Mimus saturninus

The Chalk-Browed Mockingbird is a bird famous for its extensive repertoire of songs, which include imitations of other species. It measures between 9 and 10 inches and weighs from 1,94 to 2,5 ounces. It has a grayish color on its back, upper head, wings, and tail. Its chest and belly are whitish-yellow or purplish. It doesn't fear humans and allows for close approach without getting scared. It's one of the best mimics of other birds in nature. Some individuals repeat the songs of up to 6 different species.

It mainly feeds on insects like ants, termites, and beetles, and it particularly enjoys the fruits of the Tapiá tree. Its nest is constructed with dry twigs, grass, and cotton, in the shape of a shallow bowl on trees or bushes. The eggs are blueish green with rust-colored spots. It lays 3 to 4 eggs, and the couple is assisted by a third or fourth individual from the flock, which might be an offspring from previous years helping with feeding and protection.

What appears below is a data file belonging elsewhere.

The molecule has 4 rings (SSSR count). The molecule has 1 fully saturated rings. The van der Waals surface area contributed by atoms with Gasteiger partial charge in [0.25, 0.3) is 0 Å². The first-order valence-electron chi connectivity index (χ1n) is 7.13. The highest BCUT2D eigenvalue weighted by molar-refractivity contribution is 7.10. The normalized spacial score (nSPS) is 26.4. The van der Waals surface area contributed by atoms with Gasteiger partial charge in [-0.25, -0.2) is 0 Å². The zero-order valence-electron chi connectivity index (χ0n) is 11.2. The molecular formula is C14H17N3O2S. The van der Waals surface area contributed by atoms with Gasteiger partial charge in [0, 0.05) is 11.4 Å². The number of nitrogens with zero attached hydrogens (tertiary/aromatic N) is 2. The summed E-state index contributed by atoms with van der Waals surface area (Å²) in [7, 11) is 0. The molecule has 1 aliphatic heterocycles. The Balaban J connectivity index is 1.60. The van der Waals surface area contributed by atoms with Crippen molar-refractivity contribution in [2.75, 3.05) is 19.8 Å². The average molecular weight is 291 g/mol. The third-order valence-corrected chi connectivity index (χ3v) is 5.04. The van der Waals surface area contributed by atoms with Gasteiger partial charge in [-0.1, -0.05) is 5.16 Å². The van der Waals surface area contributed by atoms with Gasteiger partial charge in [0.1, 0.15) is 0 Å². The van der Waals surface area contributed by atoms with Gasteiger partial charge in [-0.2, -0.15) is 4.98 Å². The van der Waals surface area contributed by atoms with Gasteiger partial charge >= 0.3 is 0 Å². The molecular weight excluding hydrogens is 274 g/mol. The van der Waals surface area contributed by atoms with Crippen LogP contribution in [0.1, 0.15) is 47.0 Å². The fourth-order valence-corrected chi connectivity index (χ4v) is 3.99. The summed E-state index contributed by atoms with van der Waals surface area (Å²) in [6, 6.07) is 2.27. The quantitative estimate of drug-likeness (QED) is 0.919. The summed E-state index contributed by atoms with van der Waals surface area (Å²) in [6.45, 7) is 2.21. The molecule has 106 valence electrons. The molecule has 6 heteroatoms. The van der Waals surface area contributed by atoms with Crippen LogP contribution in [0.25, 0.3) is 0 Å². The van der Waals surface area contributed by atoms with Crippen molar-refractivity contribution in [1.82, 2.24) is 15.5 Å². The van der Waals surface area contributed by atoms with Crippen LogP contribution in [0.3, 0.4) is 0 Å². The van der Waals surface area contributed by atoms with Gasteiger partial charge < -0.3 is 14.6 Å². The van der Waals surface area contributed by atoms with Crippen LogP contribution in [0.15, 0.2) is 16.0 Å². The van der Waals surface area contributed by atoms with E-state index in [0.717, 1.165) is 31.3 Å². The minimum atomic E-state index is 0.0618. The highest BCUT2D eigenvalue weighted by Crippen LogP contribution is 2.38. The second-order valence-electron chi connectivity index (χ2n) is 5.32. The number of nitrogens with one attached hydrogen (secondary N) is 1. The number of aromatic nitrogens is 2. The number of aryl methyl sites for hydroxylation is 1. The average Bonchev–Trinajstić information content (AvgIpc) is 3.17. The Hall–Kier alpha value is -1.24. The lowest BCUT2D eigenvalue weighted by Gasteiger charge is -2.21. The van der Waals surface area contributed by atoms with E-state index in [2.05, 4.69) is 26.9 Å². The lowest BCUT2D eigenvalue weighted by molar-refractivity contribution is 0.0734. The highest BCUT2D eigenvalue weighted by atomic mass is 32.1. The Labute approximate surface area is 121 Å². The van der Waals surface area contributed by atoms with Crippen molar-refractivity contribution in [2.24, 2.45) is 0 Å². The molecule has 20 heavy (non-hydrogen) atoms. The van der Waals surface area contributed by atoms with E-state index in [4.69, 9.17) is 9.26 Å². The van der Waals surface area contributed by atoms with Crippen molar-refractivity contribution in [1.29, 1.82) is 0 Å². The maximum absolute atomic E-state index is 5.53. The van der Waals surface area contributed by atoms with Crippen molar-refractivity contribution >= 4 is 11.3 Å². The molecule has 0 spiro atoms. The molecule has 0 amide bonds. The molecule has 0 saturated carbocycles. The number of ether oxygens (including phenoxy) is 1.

It roams through fields, savannas, parks, and vacant lots in cities, usually in flocks that can have up to 13 members. Despite living in family groups, they are quite aggressive among themselves. They can be found in rural regions from the lower Amazon through central Brazil, the Northeast, East, and South, extending to Uruguay, Paraguay, Argentina, and Bolivia.